Fur prices were up this year and look good so far. This means that we will see more new folks out there and we need to all be aware of the other users. we do not need any more train wrecks with traps. We know that fooltloose manufactures some of them but it is hard to prove, particularly to people who don’ know anything about traps and trapping. Don’t give them ammunition by doing stupid or unethical acts. Be aware of the sensitivities of people who don’t hunt, trap or fish because many of these people still live in Disneyland and don’t know about the real world out there. So try to break it to them gently and show them that the truth is not so bad. The biggest thing is to tell the truth and do so in a manner that will convince them. Sometimes it is hard to do and some will never be swayed, but you will find that the majority of people will listen and can well go away with a different and hopefully better perspective. It is up to all of us to project a good as well as truthful image.
Well, enough preaching for today.
I hope you all had a good trapping season and are looking forward to next years. I know when I pull my traps it is with mixed feelings. One is that I sure can use a bit of a break but it is with regret that I have to pull. Within a couple of days, though, I am looking for new sign and anticipating next year.
It appears that it will be a busy summer and that will keep me occupied until fall so that is good. Youth Trapper Camp is coming up and maybe I can make it to a convention out of state as well. Those conventions are lots of fun when we are not putting them on and have to do all the work. Always good times.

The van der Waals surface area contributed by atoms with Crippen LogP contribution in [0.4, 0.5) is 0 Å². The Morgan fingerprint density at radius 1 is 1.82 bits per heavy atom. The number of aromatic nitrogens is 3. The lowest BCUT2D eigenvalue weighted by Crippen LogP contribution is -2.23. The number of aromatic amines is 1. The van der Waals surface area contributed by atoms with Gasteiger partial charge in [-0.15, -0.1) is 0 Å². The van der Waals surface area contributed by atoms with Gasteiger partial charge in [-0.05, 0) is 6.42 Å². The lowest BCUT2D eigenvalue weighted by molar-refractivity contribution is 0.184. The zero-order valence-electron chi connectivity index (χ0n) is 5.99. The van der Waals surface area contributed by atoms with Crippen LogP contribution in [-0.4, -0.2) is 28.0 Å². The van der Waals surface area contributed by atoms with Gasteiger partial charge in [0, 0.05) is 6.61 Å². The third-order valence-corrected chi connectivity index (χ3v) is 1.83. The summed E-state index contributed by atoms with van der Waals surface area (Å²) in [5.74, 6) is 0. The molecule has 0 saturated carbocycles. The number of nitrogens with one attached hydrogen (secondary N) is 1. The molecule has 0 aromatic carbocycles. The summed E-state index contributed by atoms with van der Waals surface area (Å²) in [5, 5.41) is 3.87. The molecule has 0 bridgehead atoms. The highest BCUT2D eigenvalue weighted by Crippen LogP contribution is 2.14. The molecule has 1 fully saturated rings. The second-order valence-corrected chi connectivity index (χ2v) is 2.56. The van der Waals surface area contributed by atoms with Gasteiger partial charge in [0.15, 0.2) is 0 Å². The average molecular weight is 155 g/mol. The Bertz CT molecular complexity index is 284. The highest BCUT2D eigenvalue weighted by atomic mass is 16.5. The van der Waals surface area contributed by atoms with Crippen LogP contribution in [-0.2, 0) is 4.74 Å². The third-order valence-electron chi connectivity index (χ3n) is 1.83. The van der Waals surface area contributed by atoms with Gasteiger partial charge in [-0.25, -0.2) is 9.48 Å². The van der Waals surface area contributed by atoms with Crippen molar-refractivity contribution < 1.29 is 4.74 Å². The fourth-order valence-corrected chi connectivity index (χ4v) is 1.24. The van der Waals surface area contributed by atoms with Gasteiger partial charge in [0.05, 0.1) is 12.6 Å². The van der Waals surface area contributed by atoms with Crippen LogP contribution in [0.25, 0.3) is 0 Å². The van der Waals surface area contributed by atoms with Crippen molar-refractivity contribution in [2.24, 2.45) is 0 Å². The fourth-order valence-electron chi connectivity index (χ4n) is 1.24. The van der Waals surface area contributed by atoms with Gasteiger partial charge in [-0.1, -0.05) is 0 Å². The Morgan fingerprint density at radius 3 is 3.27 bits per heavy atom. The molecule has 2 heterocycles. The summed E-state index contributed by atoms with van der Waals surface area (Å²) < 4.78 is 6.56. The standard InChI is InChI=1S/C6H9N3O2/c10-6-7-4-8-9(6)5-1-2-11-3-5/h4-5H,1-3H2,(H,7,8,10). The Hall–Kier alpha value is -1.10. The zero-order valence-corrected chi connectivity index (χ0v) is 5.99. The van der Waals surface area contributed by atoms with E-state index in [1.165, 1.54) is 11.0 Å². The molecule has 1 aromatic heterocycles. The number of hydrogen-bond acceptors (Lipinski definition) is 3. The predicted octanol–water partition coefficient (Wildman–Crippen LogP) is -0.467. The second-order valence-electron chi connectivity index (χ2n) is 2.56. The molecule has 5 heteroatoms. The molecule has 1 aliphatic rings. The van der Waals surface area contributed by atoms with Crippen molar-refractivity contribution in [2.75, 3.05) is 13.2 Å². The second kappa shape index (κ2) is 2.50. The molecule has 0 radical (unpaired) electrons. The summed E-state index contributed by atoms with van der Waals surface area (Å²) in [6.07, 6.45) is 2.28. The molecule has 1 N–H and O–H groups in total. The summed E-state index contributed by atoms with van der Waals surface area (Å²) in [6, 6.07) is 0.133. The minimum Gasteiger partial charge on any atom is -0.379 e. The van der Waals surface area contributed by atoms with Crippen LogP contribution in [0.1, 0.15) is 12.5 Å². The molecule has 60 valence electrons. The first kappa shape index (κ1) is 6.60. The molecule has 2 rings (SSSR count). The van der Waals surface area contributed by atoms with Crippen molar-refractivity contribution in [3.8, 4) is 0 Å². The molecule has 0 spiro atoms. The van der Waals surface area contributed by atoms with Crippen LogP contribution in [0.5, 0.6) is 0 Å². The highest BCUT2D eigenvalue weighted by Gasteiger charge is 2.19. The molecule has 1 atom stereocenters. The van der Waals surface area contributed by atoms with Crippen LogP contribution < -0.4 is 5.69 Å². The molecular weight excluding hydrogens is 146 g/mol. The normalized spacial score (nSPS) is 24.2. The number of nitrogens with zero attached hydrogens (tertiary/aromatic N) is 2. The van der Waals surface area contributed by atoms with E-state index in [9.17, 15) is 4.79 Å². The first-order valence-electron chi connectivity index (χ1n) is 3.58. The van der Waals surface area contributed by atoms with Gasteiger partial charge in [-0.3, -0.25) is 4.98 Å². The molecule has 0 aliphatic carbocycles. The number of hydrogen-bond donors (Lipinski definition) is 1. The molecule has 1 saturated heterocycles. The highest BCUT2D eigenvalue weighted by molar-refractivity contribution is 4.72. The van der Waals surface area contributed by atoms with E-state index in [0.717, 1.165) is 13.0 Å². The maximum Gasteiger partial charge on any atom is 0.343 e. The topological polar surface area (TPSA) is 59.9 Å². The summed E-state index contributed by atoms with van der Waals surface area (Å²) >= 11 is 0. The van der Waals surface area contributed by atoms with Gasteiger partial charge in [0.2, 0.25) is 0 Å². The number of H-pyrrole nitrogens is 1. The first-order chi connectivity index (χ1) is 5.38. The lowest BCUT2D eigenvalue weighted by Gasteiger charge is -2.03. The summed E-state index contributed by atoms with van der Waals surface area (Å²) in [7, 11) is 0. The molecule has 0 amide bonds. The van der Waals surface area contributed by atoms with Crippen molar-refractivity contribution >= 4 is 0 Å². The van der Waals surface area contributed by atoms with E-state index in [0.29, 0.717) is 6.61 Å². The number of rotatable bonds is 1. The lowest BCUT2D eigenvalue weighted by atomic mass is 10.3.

Later. — Bob Sheppard
DISTRICT 2 REPORT
Hi Trappers & Trapperetts:
I was just looking out my window and I think we have had more snow in the last couple of days then we have had all winter. Here in Deer Lodge we have had a real open winter. I like this Global Warming!
We in District 2 put on our annual fur handling class in Deer Lodge. As always it was a real success. We had a trapper education class in Missoula that was well attended. It was great to see 5 ladies there learning about trapping. The same was true at our trapper education class in Butte.
Our Sweepstakes tickets are ready to go. I think we, the MTA has the best sweepstakes in the state. I have extra tickets here in Deer Lodge. If you need or want some, give me a call, 406-846-2304. You can pick them up or if I am heading your way, I’ll drop some off.
I heard our fur auction was a real good one again. Keep up the good work MTA! All the Way!
I am thinking about having another “Day in the Field” this summer but I haven’t come up with a day yet. Keep an eye on the newsletter for day, time and place.
Until then, God Bless you and yours.
The Ole Drive by Trapper. — Ed Hebbe III
DISTRICT 3 REPORT
It has been busy lately in District 3, we had our trapper education class in Butte, the fur handling workshop in Deer Lodge, we had our spring meeting in Dillon, and we just concluded the MTA Fur Auction in Columbus. There were quite a number of you from District 3 that attended and helped out so that is why I included it in my district report.